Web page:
Florida Title Loans Business Faces Scrutiny
Inside Subprime: Nov 1, 2018
By Grace Austin
An investigation from the Tampa Bay Times in September revealed Marlin Financial’s unsavory dealings — including pushing consumers into unnecessary products, levying interest rates above statewide caps, and not allowing customers to recover items in their cars that were repossessed by the company. The latter accusation is against Florida law.
Since then, a local congressman, U.S. Rep. Charlie Crist, D-St. Petersburg, sent a statement to the newspaper that it was contacting the Consumer Financial Protection Bureau and its acting director Mick Mulvaney to look into the Florida-based company after the Tampa Bay Times investigation.
Now, the CFPB says its looking into Miami-based Marlin Financial over “deceptive practices.” In a letter dated from mid-October to Crist, the consumer watchdog agency said it was evaluating those claims and takes such allegations “very seriously.” The letter shied short of saying if the CFPB had found anything to back up those claims and would be taking action.
Meanwhile, the Florida title loan firm is also facing a separate Florida Attorney General investigation into those deceptive and potentially illegal practices going back to 2017. According to the Tampa Bay Times, that office received 19 complaints in the past four years, and the Better Business Bureau has received dozens.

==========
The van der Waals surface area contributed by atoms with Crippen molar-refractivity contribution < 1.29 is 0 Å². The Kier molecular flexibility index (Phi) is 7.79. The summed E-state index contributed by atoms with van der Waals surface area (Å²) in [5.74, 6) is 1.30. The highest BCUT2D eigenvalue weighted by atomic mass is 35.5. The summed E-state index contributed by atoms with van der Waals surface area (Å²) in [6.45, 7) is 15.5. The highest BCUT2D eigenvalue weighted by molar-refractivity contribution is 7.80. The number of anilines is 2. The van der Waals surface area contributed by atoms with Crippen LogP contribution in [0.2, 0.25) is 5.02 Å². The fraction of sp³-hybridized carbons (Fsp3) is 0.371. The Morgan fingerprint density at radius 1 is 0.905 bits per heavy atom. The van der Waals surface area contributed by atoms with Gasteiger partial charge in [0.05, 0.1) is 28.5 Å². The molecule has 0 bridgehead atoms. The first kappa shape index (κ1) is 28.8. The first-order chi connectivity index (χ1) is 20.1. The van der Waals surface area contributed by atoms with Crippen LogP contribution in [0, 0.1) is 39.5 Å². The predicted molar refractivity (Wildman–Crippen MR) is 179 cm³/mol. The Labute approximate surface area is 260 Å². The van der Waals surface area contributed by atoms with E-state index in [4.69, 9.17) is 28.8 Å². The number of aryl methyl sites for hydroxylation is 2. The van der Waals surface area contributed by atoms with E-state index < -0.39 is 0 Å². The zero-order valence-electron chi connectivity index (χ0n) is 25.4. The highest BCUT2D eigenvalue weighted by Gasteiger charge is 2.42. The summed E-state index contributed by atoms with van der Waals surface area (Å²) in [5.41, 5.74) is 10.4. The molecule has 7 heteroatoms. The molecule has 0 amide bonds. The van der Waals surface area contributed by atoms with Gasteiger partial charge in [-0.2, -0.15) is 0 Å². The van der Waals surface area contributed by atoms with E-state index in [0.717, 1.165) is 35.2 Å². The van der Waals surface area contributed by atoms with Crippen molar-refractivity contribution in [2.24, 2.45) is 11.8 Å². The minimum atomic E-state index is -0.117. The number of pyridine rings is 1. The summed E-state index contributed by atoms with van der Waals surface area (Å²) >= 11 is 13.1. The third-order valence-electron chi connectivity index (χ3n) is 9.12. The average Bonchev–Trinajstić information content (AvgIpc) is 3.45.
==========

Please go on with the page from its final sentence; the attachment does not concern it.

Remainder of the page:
And several consumers filed lawsuits against the company in 2017 over a misleading debt cancellation product in their contracts that increased those consumers’ loan balance exorbitantly. They say they were overcharged thousands of dollars. More consumers have come forward with similar stories of being taken advantage of by the company and saddled with debt.
Although the Florida title loan firm is still currently an active company in the Sunshine State, its closing could have repercussions for those who currently do have title loans with the embattled title lender. A note on its website says it’s no longer accepting new loan applications as of September 26.
Florida does have restrictions on title loans. Those fall under the Florida Title Loan Act, which caps loan rates at 30 percent under $2,000, 24 percent on the next $1,000 and 18 percent for over $3,000. The duration of title loans is 30 days after the date of the title loan agreement, and the Florida Title Loan Act requires title loan lenders to be licensed by the Florida Office of Financial Regulation.
But Florida title lenders have found loopholes that can lead to mounting fees and even vehicles being repossessed.
That means the allegations levied against the Florida title loan firm could have serious repercussions for the company. But any potential victims are encouraged to file complaints with the CFPB, Florida Attorney General, or Florida Office of Financial Regulation, while it remains to be seen how federal and state investigations will play out.